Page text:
Father Kapaun eventually developed a blood clot in one of his legs and suffered from dysentery and pneumonia. He was taken to the prisoner hospital where he died of malnutrition and pneumonia on May 23, 1951. His remains were buried near the Yalu River.
Aftermath and Identification
Father Kapaun was one of twelve chaplains to die in the Korean War, four of which were captured in 1950 and died in captivity. He was posthumously warded the Legion of Merit and the Purple Heart by the US Army for exceptionally meritorious conduct as a prisoner of war. He was also awarded the Medal of Honor, Legion of Merit, Bronze Star Medal with "V" Device, Prisoner of War Medal, American Campaign Medal, Asiatic-Pacific Campaign Medal with Bronze Service Star, World War II Victory Medal, Army of Occupation Medal with Japan Clasp, National Defense Service Medal, Korean Service Medal with two Bronze Service Stars, Combat Infantryman Badge, Republic of Korea Presidential Unit Citation, United Nations Korea Medal, and the Republic of Korea War Service Medal. Father Kapaun was awarded the Medal of Honor for his saving the forty men and Miller's lives by then-President Barack Obama who presented the medal awarded on behalf of Father Kapaun's nephew at the White House on April 11, 2013.
As part of the 1953 Korean Armistice Agreement, Father Kapaun’s remains were among the thousand and eight-hundred and sixty-eight who were returned to US custody in Operation Glory, but they were not able to be identified. His remains were buried at the National Memorial Cemetery of the Pacific in Honolulu, Hawaii, around 1956. His remains were disinterred and identified as part of Defense POW/MIA Accounting Agency’s Korean War Disinterment Project, a seven-phase plan begun in 2018, to disinter all remaining Korean War Unknowns from the NMCP.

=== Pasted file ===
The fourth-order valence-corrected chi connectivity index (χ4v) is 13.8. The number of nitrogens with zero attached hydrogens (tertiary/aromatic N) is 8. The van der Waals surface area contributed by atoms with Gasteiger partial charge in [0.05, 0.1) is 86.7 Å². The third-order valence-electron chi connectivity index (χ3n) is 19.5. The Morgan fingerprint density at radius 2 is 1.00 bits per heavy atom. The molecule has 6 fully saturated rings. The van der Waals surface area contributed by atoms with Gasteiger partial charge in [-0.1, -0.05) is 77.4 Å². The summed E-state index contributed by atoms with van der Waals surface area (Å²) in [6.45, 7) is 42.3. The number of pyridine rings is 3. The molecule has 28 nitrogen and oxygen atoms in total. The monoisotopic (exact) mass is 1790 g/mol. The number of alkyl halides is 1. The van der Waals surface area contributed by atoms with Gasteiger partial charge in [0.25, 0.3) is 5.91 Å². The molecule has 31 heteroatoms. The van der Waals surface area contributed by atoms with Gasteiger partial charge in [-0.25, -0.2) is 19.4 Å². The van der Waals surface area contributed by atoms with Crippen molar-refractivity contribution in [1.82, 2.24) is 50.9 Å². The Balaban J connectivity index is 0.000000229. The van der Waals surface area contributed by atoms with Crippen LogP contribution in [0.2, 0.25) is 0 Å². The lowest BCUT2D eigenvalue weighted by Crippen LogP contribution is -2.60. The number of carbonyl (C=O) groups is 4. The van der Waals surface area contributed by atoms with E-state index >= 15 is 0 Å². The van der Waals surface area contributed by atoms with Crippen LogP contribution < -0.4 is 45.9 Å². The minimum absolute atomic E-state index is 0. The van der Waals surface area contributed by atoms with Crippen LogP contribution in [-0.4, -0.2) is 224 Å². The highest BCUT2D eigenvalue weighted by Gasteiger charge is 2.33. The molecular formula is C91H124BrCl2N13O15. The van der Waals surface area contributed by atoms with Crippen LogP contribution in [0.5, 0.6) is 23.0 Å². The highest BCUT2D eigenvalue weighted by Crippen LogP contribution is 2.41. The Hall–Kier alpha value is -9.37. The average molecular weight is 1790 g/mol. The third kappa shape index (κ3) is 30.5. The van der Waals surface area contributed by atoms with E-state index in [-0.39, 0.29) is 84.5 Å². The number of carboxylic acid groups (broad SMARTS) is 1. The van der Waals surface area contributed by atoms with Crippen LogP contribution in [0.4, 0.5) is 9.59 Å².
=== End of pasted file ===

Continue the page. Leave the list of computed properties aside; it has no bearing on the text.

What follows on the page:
On March 4, 2021, US Senator Jerry Moran and the Catholic Diocese of Wichita confirmed that the remains of Father Emil Kapaun had been identified.
Surviving prisoners of Prison Camp 5 reported remembering Father Kapaun for his, "great humility, bravery, constancy, love, kindness, and solicitude for his fellow prisoners." "He was their hero... their admired and beloved "padre." The prisoners considered him their hero and many converted to Catholicism because of him. After his death, Catholic servicemen, laymen, and women from the US to East and Southeast Asia would offer devotional prayers to him. He was named a Servant of God in 1993 by Pope John Paul II. Being a Servant of God is the Vatican's first step toward possible canonization. Between 2006-2011, several miracles were attributed to his spirit.
Several memorials and namesakes, including the Chaplain Kapaun Korean War Memorial Site, the Father Kapaun Memorial Technical School in Kwanju, South Korea, and some Knights of Columbus Councils have been named after him.